Most existing research facilities were built in the post-WWII construction boom. Today, they are outdated and incompatible with modern research demands. New construction offers a blank slate and the opportunity to hardwire desired behaviors into the physical space. Yet, most new research buildings have failed to meet evolving researcher needs and to achieve their interdisciplinary goals.
This infographic illustrates 15 forward-looking design and management principles to help leaders hardwire new research buildings to spur researcher interactions and support collaborative projects. Learn about each principle by clicking the corresponding “+” symbol on the right.
1. Adjacencies between wet labs, dry labs, and offices: Boost collaboration and convenience by creating lab “neighborhoods” that have wet labs flanked by support space, dry labs, write-up space (for students and staff), and offices.
2. Flexible lab design: Invest in features—such as mobile casework or overhead service carriers—that enable easy adaptations to meet future research needs.
3. Variety of wet and dry lab spaces: Devote at least 40% of square footage to dry lab space so investigators can conveniently conduct data analyses.
4. Open and shared labs: Increase space efficiencies and researcher interactions through open labs with 5 to 8 lab modules that support several investigators.
5. Specialized research spaces: Ensure the building can support diverse research groups by dedicating some space to specialized equipment and spaces, such as high-demand core research facilities or low-vibration labs.
6. Variety of workspaces and meeting areas: Maximize building versatility by including private workstations, formal meeting rooms, huddle spaces, call rooms, or auditoriums.
7. Modern amenities: Facilitate casual interactions and promote space utilization through cafes, lounges, locker rooms, or rooftop terraces.
8. “In-between” spaces and shared pathways: Promote chance encounters by intentionally designing hallways, circulation spaces, and communal areas to increase zonal overlap in walking patterns.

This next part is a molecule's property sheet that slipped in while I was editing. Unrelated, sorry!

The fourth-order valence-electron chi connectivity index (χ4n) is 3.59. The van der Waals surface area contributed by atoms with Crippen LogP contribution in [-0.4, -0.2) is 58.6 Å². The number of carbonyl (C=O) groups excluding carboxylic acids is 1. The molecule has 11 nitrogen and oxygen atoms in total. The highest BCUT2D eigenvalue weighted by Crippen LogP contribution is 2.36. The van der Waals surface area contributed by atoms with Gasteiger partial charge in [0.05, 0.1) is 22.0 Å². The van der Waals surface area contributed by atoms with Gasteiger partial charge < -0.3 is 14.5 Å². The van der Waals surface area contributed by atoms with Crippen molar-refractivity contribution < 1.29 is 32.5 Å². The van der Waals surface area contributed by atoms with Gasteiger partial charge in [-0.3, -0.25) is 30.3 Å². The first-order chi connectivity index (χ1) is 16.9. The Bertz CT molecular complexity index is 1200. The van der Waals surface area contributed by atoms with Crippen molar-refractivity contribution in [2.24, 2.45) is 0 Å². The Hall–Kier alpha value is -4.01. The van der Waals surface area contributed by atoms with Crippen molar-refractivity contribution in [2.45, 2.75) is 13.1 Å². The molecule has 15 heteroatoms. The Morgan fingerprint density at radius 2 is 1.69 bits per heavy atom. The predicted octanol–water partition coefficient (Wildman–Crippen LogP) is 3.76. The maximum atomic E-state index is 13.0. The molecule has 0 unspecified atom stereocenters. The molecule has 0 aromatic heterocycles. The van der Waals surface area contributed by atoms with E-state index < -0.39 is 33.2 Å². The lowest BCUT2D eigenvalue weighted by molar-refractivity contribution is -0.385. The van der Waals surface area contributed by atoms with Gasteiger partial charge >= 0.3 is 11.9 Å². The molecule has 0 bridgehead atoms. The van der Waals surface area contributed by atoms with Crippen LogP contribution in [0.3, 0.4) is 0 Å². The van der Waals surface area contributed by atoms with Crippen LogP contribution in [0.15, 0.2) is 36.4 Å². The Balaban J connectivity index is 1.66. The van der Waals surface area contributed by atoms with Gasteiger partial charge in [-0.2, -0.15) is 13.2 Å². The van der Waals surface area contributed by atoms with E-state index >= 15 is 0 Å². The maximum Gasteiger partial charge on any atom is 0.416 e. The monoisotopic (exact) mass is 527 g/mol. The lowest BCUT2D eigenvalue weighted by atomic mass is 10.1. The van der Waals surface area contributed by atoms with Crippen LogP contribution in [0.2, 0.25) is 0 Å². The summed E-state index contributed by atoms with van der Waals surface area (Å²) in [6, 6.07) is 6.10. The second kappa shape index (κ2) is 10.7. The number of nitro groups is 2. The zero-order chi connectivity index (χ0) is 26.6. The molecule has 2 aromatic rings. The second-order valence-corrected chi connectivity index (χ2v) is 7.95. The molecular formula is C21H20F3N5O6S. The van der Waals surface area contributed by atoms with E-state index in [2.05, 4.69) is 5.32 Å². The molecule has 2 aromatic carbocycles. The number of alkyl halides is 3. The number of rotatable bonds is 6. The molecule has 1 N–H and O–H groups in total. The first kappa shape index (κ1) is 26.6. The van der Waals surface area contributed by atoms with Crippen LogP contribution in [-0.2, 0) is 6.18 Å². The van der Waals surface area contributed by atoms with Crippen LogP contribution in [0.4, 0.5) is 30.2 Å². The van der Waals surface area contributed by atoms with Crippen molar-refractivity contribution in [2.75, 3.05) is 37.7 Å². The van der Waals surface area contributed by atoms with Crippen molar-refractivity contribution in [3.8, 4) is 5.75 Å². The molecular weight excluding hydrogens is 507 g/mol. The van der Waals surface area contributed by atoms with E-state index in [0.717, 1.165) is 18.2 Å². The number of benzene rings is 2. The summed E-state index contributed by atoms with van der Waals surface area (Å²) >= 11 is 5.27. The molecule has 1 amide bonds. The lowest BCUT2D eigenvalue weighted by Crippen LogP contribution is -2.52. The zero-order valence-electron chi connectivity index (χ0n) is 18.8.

9. Natural light and clear sight lines: Encourage researcher connections by using glass to put “science on display” and open staircases to enhance sight lights.
10. Shell space: Reduce up-front costs and enable future flexibility by intentionally leaving a floor(s) incomplete as shell space.
11. Centralized management: Give the Research office oversight of the facility so that space utilization is aligned with research goals.
12. Formal space application: Require teams to submit applications that explain how their proposed work advances interdisciplinary collaboration and aligns with building priorities.
13. Project-based space allocation: Challenge misperceptions about permanent space “ownership” and guarantee collaboration by allocating space to team projects rather than individual researchers.
14. Maximum occupancy periods: Set a maximum occupancy period for teams based on their projects, review their progress annually, and claw back space if productivity expectations are not met.
15. Dedicated swing space: Meet short-term researcher needs by carving out a research lab as centrally controlled swing space for temporary allocation.
Want to learn more?
To provide researchers with quicker access to better short-term lab space—and maximize the value of their lab investments—institutions should consider designating fixed research swing space on campus. Read on to learn about the University of Vermont (UVM) College of Medicine’s dedicated swing lab.
Institutions have created strategic investment funds specifically for lab upgrades. Read on to see how two campuses structured their programs.